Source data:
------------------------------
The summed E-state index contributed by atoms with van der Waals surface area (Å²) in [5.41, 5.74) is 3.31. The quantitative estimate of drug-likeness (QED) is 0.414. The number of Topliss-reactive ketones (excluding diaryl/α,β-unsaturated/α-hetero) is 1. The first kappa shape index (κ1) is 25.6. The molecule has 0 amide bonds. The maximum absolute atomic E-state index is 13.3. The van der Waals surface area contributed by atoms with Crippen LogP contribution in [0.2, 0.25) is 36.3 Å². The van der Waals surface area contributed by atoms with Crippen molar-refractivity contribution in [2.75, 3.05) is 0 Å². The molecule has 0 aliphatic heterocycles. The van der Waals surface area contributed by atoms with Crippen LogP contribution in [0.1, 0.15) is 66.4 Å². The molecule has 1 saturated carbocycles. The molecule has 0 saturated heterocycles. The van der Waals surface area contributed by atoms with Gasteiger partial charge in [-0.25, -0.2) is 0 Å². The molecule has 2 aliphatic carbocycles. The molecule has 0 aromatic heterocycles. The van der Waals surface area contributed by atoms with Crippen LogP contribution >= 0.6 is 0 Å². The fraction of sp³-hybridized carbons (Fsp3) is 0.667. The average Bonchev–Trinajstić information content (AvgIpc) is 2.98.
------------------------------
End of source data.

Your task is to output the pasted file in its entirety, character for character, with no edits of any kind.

The summed E-state index contributed by atoms with van der Waals surface area (Å²) in [5.41, 5.74) is 3.31. The quantitative estimate of drug-likeness (QED) is 0.414. The number of Topliss-reactive ketones (excluding diaryl/α,β-unsaturated/α-hetero) is 1. The first kappa shape index (κ1) is 25.6. The molecule has 0 amide bonds. The maximum absolute atomic E-state index is 13.3. The van der Waals surface area contributed by atoms with Crippen LogP contribution in [0.2, 0.25) is 36.3 Å². The van der Waals surface area contributed by atoms with Crippen molar-refractivity contribution in [2.75, 3.05) is 0 Å². The molecule has 0 aliphatic heterocycles. The van der Waals surface area contributed by atoms with Crippen LogP contribution in [0.1, 0.15) is 66.4 Å². The molecule has 1 saturated carbocycles. The molecule has 0 saturated heterocycles. The van der Waals surface area contributed by atoms with Gasteiger partial charge in [-0.25, -0.2) is 0 Å². The molecule has 2 aliphatic carbocycles. The molecule has 0 aromatic heterocycles. The van der Waals surface area contributed by atoms with Crippen LogP contribution >= 0.6 is 0 Å². The fraction of sp³-hybridized carbons (Fsp3) is 0.667. The average Bonchev–Trinajstić information content (AvgIpc) is 2.98.